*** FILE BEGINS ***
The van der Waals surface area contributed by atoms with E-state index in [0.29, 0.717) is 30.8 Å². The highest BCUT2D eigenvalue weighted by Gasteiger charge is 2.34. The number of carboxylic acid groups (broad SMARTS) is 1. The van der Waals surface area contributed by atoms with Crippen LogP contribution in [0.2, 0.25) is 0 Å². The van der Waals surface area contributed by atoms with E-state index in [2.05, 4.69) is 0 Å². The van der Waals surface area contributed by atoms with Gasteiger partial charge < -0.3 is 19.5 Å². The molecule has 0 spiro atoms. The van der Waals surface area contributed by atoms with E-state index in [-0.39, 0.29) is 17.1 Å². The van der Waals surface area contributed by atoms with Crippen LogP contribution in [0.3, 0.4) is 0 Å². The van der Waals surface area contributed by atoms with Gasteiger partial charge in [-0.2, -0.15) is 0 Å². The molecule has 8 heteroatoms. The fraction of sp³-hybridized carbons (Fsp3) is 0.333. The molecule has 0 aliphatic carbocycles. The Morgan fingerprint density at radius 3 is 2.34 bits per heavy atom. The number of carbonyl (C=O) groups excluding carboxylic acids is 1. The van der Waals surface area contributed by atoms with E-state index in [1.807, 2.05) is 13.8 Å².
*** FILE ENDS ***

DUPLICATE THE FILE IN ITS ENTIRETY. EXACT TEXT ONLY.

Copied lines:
The van der Waals surface area contributed by atoms with E-state index in [0.29, 0.717) is 30.8 Å². The highest BCUT2D eigenvalue weighted by Gasteiger charge is 2.34. The number of carboxylic acid groups (broad SMARTS) is 1. The van der Waals surface area contributed by atoms with Crippen LogP contribution in [0.2, 0.25) is 0 Å². The van der Waals surface area contributed by atoms with E-state index in [2.05, 4.69) is 0 Å². The van der Waals surface area contributed by atoms with Gasteiger partial charge < -0.3 is 19.5 Å². The molecule has 0 spiro atoms. The van der Waals surface area contributed by atoms with E-state index in [-0.39, 0.29) is 17.1 Å². The van der Waals surface area contributed by atoms with Crippen LogP contribution in [0.3, 0.4) is 0 Å². The van der Waals surface area contributed by atoms with Gasteiger partial charge in [-0.2, -0.15) is 0 Å². The molecule has 8 heteroatoms. The fraction of sp³-hybridized carbons (Fsp3) is 0.333. The molecule has 0 aliphatic carbocycles. The Morgan fingerprint density at radius 3 is 2.34 bits per heavy atom. The number of carbonyl (C=O) groups excluding carboxylic acids is 1. The van der Waals surface area contributed by atoms with E-state index in [1.807, 2.05) is 13.8 Å².